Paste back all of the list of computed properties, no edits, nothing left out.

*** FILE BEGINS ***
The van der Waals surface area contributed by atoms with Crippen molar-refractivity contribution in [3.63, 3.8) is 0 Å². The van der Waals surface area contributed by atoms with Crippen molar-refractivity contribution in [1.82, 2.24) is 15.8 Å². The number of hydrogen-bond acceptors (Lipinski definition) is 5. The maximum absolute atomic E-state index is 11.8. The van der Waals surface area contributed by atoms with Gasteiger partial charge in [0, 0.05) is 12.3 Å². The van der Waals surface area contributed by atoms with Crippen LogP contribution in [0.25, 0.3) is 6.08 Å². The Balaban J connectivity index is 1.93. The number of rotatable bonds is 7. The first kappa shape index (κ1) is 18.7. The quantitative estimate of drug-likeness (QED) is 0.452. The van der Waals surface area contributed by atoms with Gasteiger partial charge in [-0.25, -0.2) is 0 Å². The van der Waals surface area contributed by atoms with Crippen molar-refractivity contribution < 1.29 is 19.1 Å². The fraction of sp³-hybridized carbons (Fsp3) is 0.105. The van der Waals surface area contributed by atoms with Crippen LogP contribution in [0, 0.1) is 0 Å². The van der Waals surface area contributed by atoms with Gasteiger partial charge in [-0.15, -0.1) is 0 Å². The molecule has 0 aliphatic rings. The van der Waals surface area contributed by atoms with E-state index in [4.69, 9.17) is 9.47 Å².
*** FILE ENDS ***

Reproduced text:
The van der Waals surface area contributed by atoms with Crippen molar-refractivity contribution in [3.63, 3.8) is 0 Å². The van der Waals surface area contributed by atoms with Crippen molar-refractivity contribution in [1.82, 2.24) is 15.8 Å². The number of hydrogen-bond acceptors (Lipinski definition) is 5. The maximum absolute atomic E-state index is 11.8. The van der Waals surface area contributed by atoms with Gasteiger partial charge in [0, 0.05) is 12.3 Å². The van der Waals surface area contributed by atoms with Crippen LogP contribution in [0.25, 0.3) is 6.08 Å². The Balaban J connectivity index is 1.93. The number of rotatable bonds is 7. The first kappa shape index (κ1) is 18.7. The quantitative estimate of drug-likeness (QED) is 0.452. The van der Waals surface area contributed by atoms with Gasteiger partial charge in [-0.25, -0.2) is 0 Å². The van der Waals surface area contributed by atoms with Crippen molar-refractivity contribution < 1.29 is 19.1 Å². The fraction of sp³-hybridized carbons (Fsp3) is 0.105. The van der Waals surface area contributed by atoms with Crippen LogP contribution in [0, 0.1) is 0 Å². The van der Waals surface area contributed by atoms with Gasteiger partial charge in [-0.15, -0.1) is 0 Å². The molecule has 0 aliphatic rings. The van der Waals surface area contributed by atoms with E-state index in [4.69, 9.17) is 9.47 Å².